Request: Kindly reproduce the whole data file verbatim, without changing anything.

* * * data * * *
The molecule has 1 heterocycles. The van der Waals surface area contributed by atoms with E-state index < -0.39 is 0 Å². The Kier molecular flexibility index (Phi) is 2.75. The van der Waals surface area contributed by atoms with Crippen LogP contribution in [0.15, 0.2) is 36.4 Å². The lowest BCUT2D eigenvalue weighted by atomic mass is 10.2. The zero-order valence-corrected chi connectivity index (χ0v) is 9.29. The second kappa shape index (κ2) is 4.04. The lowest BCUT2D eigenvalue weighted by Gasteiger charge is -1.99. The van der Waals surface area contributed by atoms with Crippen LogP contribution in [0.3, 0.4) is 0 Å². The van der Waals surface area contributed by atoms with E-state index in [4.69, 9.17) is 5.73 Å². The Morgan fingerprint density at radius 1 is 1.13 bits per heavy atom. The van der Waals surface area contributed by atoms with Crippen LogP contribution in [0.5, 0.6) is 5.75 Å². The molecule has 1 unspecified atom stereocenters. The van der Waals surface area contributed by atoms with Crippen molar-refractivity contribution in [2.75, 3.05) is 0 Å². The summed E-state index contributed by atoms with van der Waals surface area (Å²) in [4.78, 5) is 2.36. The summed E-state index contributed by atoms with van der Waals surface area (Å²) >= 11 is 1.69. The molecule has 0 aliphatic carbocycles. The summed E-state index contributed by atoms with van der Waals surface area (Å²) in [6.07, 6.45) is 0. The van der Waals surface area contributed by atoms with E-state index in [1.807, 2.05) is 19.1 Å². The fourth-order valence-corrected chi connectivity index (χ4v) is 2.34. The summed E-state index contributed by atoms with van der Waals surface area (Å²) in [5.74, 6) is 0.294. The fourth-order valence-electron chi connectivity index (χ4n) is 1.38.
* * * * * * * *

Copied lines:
The molecule has 1 heterocycles. The van der Waals surface area contributed by atoms with E-state index < -0.39 is 0 Å². The Kier molecular flexibility index (Phi) is 2.75. The van der Waals surface area contributed by atoms with Crippen LogP contribution in [0.15, 0.2) is 36.4 Å². The lowest BCUT2D eigenvalue weighted by atomic mass is 10.2. The zero-order valence-corrected chi connectivity index (χ0v) is 9.29. The second kappa shape index (κ2) is 4.04. The lowest BCUT2D eigenvalue weighted by Gasteiger charge is -1.99. The van der Waals surface area contributed by atoms with Crippen LogP contribution in [0.3, 0.4) is 0 Å². The van der Waals surface area contributed by atoms with E-state index in [4.69, 9.17) is 5.73 Å². The Morgan fingerprint density at radius 1 is 1.13 bits per heavy atom. The van der Waals surface area contributed by atoms with Crippen LogP contribution in [0.5, 0.6) is 5.75 Å². The molecule has 1 unspecified atom stereocenters. The van der Waals surface area contributed by atoms with Crippen molar-refractivity contribution in [2.75, 3.05) is 0 Å². The summed E-state index contributed by atoms with van der Waals surface area (Å²) in [4.78, 5) is 2.36. The summed E-state index contributed by atoms with van der Waals surface area (Å²) >= 11 is 1.69. The molecule has 0 aliphatic carbocycles. The summed E-state index contributed by atoms with van der Waals surface area (Å²) in [6.07, 6.45) is 0. The van der Waals surface area contributed by atoms with E-state index in [1.807, 2.05) is 19.1 Å². The fourth-order valence-corrected chi connectivity index (χ4v) is 2.34. The summed E-state index contributed by atoms with van der Waals surface area (Å²) in [5.74, 6) is 0.294. The fourth-order valence-electron chi connectivity index (χ4n) is 1.38.